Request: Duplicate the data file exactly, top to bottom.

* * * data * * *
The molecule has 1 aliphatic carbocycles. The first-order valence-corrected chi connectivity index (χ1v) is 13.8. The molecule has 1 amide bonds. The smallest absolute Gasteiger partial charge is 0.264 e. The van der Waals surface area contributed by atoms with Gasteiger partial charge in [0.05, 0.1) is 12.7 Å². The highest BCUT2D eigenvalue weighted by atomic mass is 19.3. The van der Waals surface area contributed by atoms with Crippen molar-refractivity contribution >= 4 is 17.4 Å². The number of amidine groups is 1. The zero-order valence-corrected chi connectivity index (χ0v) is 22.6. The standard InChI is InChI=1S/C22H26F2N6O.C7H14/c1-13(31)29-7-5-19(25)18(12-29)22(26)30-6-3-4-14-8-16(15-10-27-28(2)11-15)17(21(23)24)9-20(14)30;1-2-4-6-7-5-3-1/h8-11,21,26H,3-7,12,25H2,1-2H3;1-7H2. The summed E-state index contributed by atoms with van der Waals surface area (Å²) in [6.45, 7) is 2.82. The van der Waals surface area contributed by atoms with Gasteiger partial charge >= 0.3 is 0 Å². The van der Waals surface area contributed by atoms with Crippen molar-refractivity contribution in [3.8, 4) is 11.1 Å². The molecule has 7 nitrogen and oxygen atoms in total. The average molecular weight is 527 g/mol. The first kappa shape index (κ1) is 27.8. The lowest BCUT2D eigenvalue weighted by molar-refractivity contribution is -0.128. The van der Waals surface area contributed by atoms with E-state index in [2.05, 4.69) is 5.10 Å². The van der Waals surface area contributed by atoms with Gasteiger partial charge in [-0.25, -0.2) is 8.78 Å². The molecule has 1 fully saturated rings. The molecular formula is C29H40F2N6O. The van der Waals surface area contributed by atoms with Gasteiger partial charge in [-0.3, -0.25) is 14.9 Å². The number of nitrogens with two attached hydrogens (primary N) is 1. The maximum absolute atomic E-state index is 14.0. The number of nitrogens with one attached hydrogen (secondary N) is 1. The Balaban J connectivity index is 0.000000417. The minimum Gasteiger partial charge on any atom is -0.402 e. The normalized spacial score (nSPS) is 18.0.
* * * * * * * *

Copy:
The molecule has 1 aliphatic carbocycles. The first-order valence-corrected chi connectivity index (χ1v) is 13.8. The molecule has 1 amide bonds. The smallest absolute Gasteiger partial charge is 0.264 e. The van der Waals surface area contributed by atoms with Gasteiger partial charge in [0.05, 0.1) is 12.7 Å². The highest BCUT2D eigenvalue weighted by atomic mass is 19.3. The van der Waals surface area contributed by atoms with Crippen molar-refractivity contribution >= 4 is 17.4 Å². The number of amidine groups is 1. The zero-order valence-corrected chi connectivity index (χ0v) is 22.6. The standard InChI is InChI=1S/C22H26F2N6O.C7H14/c1-13(31)29-7-5-19(25)18(12-29)22(26)30-6-3-4-14-8-16(15-10-27-28(2)11-15)17(21(23)24)9-20(14)30;1-2-4-6-7-5-3-1/h8-11,21,26H,3-7,12,25H2,1-2H3;1-7H2. The summed E-state index contributed by atoms with van der Waals surface area (Å²) in [6.45, 7) is 2.82. The van der Waals surface area contributed by atoms with Gasteiger partial charge >= 0.3 is 0 Å². The van der Waals surface area contributed by atoms with Crippen molar-refractivity contribution in [3.8, 4) is 11.1 Å². The molecule has 7 nitrogen and oxygen atoms in total. The average molecular weight is 527 g/mol. The first kappa shape index (κ1) is 27.8. The lowest BCUT2D eigenvalue weighted by molar-refractivity contribution is -0.128. The van der Waals surface area contributed by atoms with E-state index in [2.05, 4.69) is 5.10 Å². The van der Waals surface area contributed by atoms with Gasteiger partial charge in [-0.25, -0.2) is 8.78 Å². The molecule has 1 fully saturated rings. The molecular formula is C29H40F2N6O. The van der Waals surface area contributed by atoms with Gasteiger partial charge in [-0.3, -0.25) is 14.9 Å². The number of nitrogens with two attached hydrogens (primary N) is 1. The maximum absolute atomic E-state index is 14.0. The number of nitrogens with one attached hydrogen (secondary N) is 1. The Balaban J connectivity index is 0.000000417. The minimum Gasteiger partial charge on any atom is -0.402 e. The normalized spacial score (nSPS) is 18.0.